Business groups punch back against energy tax legislation
By MARK SCOLFORO, Associated Press
HARRISBURG, Pa. (AP) — Business groups warned Tuesday that a state Senate-passed proposal to increase energy taxes will hurt the industry's competitive standing, trigger higher bills for consumers and frighten away investment.
The groups said the proposal will be borne disproportionately by manufacturers that purchase large amounts of energy and argued that tax increases by way of consumers' utility bills lack transparency.
Gene Barr, president of the Pennsylvania Chamber of Business and Industry, urged lawmakers to avoid "business-to-business" taxes and said they should try to "spread the burden more evenly."
He sidestepped a question about what alternative approach he would endorse.
"We would just simply encourage them to look at being very cautious about what you do," he said, adding that any additional revenues should be accompanied by measures to address civil litigation rules, wider tax issues and labor rights.
"We get the problems that this commonwealth has, we certainly understand that," Barr told reporters. "What we're looking at today is not the result of what happened last month or last year."
In response, Senate GOP lawyer Drew Crompton said businesses should want the state to be on strong financial footing so that it can attract new investment.
"It is easy to live in special interest echo chambers, but each of these groups rely heavily on state services, and the commonwealth needs appropriate revenue to supply these services, be it roads and bridges, permit reviews, and a whole host of other services," Crompton said.
He said Senate Republican leaders have supported other proposals that business groups support, including pipelines, changes to the gas drilling permit process and business tax cuts.
The tax bill that passed the Senate 26-24 on July 27 calls for about $400 million annually from a gross receipts tax on natural gas, electric and telecommunications bills, as well as about $100 million a year from a new severance tax on Marcellus Shale natural gas drilling. It got out of the Republican-controlled chamber with 14 votes from the majority and 12 from Democrats.
A spokesman for Democratic Gov. Tom Wolf, who supports the plan to plug a $2.2 billion revenue gap to fully fund the $32 billion budget, warned that if lawmakers don't act soon, the state will teeter on the verge of bankruptcy and schools and local municipalities will be harmed. The tax bill and other budget-related legislation are now awaiting action in the state House, though Republican majority leaders have not indicated when they might return to session to consider them.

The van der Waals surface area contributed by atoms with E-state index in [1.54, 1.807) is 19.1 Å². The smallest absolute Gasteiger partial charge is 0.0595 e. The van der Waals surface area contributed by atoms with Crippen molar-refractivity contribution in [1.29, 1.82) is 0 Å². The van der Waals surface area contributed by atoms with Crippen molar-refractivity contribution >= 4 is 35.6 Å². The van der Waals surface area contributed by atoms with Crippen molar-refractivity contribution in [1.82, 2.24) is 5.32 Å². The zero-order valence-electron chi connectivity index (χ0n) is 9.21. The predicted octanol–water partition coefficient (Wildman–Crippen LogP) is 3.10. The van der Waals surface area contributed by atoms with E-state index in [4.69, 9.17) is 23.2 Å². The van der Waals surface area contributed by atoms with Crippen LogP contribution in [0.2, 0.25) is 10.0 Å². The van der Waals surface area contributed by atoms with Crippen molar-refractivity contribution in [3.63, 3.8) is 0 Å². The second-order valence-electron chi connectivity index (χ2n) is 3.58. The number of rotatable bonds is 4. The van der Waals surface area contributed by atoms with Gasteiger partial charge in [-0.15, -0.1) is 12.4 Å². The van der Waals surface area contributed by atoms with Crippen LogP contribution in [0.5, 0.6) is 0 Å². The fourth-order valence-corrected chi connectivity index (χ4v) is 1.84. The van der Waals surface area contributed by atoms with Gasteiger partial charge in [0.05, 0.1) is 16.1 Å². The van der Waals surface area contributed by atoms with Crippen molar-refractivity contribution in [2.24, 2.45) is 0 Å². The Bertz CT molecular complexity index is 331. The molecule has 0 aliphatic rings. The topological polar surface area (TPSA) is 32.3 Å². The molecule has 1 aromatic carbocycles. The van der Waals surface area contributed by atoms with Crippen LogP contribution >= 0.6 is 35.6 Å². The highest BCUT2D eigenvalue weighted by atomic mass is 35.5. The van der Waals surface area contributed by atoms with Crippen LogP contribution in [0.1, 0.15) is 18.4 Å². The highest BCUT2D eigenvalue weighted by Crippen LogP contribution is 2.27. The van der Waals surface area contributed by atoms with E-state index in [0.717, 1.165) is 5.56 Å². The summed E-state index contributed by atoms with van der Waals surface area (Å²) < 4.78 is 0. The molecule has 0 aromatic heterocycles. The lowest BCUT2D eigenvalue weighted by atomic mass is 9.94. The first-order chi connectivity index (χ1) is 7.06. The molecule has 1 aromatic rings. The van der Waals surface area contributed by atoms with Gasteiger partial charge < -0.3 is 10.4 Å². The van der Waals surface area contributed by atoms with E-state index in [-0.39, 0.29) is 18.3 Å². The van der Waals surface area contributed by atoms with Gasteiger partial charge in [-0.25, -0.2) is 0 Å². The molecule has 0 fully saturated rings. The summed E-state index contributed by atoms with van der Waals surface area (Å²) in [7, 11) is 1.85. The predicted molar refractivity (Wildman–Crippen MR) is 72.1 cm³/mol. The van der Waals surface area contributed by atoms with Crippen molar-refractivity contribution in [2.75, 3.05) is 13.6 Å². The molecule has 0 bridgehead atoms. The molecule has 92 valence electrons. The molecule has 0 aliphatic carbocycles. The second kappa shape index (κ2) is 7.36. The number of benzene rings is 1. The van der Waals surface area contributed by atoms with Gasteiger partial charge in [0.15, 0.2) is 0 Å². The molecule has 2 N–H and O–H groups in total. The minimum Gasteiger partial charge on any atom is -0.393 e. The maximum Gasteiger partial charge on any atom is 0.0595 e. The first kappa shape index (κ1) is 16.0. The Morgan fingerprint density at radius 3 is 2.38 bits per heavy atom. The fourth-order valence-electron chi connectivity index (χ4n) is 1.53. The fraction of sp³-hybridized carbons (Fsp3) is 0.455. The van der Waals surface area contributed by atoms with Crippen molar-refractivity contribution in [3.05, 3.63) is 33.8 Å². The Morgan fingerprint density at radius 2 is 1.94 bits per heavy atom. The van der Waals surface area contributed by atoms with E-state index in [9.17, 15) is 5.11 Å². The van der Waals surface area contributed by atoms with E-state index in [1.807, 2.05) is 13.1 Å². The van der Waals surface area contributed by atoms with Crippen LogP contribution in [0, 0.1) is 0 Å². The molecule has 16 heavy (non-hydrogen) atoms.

"There has been a robust debate, and this process must be completed to provide stability for Pennsylvania," said J.J. Abbott, Wolf's press secretary. He said the Senate "took responsible action" on what he described as "a bipartisan product that makes compromises on all sides."
Terry Fitzpatrick, president of the Energy Association of Pennsylvania, a trade group of electric and gas utilities, said the gross receipts tax was not a fair way to fund government.
"It really doesn't make sense to try to solve this problem by raising consumers' energy costs," Fitzpatrick said.
Some have long argued the state should impose a severance tax on natural gas drilling, in addition to the existing impact fee that is directed to communities where drilling occurs. The impact fee has generated more than $1.2 billion since 2012, including $173 million last year.
"This is another shot across the bow of an industry that's already faced enormous cost pressures in the commonwealth," said David Spigelmyer, president of the Marcellus Shale Coalition, an industry group.
The reaction by business groups represented a clear signal of opposition sent to the state House, where any tax proposal faces strong opposition from Republicans.
"We're going to do whatever is necessary to convey the absolute truth of the situation, which is, putting new taxes on this industry is going to sacrifice Pennsylvania's future economic growth," said David Taylor, president of the Pennsylvania Manufacturers Association.Associated Press